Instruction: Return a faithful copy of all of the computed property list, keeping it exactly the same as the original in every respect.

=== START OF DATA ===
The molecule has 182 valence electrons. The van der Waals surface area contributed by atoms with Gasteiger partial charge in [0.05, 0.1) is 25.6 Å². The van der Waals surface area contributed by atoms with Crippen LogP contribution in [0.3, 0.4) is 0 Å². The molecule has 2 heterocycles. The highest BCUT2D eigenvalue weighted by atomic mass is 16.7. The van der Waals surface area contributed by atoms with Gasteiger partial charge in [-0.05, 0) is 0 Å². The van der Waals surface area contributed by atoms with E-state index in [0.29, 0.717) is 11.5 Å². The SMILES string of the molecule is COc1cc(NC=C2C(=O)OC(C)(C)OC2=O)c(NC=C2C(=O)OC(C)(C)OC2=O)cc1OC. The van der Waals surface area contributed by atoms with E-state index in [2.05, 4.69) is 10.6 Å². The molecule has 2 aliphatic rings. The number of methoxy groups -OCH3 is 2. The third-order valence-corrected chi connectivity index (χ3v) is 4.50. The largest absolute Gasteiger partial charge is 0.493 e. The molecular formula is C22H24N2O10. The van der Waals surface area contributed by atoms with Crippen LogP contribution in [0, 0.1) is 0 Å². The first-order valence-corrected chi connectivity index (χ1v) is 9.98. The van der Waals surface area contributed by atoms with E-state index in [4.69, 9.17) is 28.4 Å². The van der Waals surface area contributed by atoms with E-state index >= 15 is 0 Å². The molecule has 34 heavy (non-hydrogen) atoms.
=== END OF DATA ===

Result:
The molecule has 182 valence electrons. The van der Waals surface area contributed by atoms with Gasteiger partial charge in [0.05, 0.1) is 25.6 Å². The van der Waals surface area contributed by atoms with Crippen LogP contribution in [0.3, 0.4) is 0 Å². The molecule has 2 heterocycles. The highest BCUT2D eigenvalue weighted by atomic mass is 16.7. The van der Waals surface area contributed by atoms with Gasteiger partial charge in [-0.05, 0) is 0 Å². The van der Waals surface area contributed by atoms with E-state index in [0.29, 0.717) is 11.5 Å². The SMILES string of the molecule is COc1cc(NC=C2C(=O)OC(C)(C)OC2=O)c(NC=C2C(=O)OC(C)(C)OC2=O)cc1OC. The van der Waals surface area contributed by atoms with E-state index in [2.05, 4.69) is 10.6 Å². The molecule has 2 aliphatic rings. The number of methoxy groups -OCH3 is 2. The third-order valence-corrected chi connectivity index (χ3v) is 4.50. The largest absolute Gasteiger partial charge is 0.493 e. The molecular formula is C22H24N2O10. The van der Waals surface area contributed by atoms with Crippen LogP contribution in [0, 0.1) is 0 Å². The first-order valence-corrected chi connectivity index (χ1v) is 9.98. The van der Waals surface area contributed by atoms with E-state index in [4.69, 9.17) is 28.4 Å². The van der Waals surface area contributed by atoms with E-state index >= 15 is 0 Å². The molecule has 34 heavy (non-hydrogen) atoms.